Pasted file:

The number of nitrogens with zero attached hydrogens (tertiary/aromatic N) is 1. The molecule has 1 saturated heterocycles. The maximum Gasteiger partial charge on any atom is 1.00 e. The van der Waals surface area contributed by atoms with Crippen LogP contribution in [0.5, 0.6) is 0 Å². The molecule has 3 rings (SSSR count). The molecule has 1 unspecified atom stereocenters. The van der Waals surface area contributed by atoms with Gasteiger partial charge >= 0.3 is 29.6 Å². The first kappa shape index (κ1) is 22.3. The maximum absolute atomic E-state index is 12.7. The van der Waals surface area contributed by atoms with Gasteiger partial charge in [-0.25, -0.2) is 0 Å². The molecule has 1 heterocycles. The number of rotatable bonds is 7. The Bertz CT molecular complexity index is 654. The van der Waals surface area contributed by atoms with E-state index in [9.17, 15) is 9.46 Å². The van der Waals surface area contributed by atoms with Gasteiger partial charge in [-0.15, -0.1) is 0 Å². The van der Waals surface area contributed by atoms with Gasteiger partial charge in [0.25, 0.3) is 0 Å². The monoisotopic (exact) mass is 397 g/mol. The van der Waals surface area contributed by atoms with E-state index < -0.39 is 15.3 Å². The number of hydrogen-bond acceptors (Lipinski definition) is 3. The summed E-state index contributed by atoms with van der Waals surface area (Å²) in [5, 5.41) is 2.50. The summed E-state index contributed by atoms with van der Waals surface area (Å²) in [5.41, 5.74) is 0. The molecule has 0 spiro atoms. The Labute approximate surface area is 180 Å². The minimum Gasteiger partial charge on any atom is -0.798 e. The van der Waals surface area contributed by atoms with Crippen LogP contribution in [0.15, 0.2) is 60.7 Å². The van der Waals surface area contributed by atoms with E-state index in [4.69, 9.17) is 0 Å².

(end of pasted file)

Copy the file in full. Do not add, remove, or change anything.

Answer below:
The number of nitrogens with zero attached hydrogens (tertiary/aromatic N) is 1. The molecule has 1 saturated heterocycles. The maximum Gasteiger partial charge on any atom is 1.00 e. The van der Waals surface area contributed by atoms with Crippen LogP contribution in [0.5, 0.6) is 0 Å². The molecule has 3 rings (SSSR count). The molecule has 1 unspecified atom stereocenters. The van der Waals surface area contributed by atoms with Gasteiger partial charge >= 0.3 is 29.6 Å². The first kappa shape index (κ1) is 22.3. The maximum absolute atomic E-state index is 12.7. The van der Waals surface area contributed by atoms with Gasteiger partial charge in [-0.25, -0.2) is 0 Å². The molecule has 1 heterocycles. The number of rotatable bonds is 7. The Bertz CT molecular complexity index is 654. The van der Waals surface area contributed by atoms with E-state index in [9.17, 15) is 9.46 Å². The van der Waals surface area contributed by atoms with Gasteiger partial charge in [-0.15, -0.1) is 0 Å². The van der Waals surface area contributed by atoms with Gasteiger partial charge in [0.25, 0.3) is 0 Å². The monoisotopic (exact) mass is 397 g/mol. The van der Waals surface area contributed by atoms with E-state index < -0.39 is 15.3 Å². The number of hydrogen-bond acceptors (Lipinski definition) is 3. The summed E-state index contributed by atoms with van der Waals surface area (Å²) in [5, 5.41) is 2.50. The summed E-state index contributed by atoms with van der Waals surface area (Å²) in [5.41, 5.74) is 0. The molecule has 0 spiro atoms. The Labute approximate surface area is 180 Å². The minimum Gasteiger partial charge on any atom is -0.798 e. The van der Waals surface area contributed by atoms with Crippen LogP contribution in [0.15, 0.2) is 60.7 Å². The van der Waals surface area contributed by atoms with E-state index in [4.69, 9.17) is 0 Å².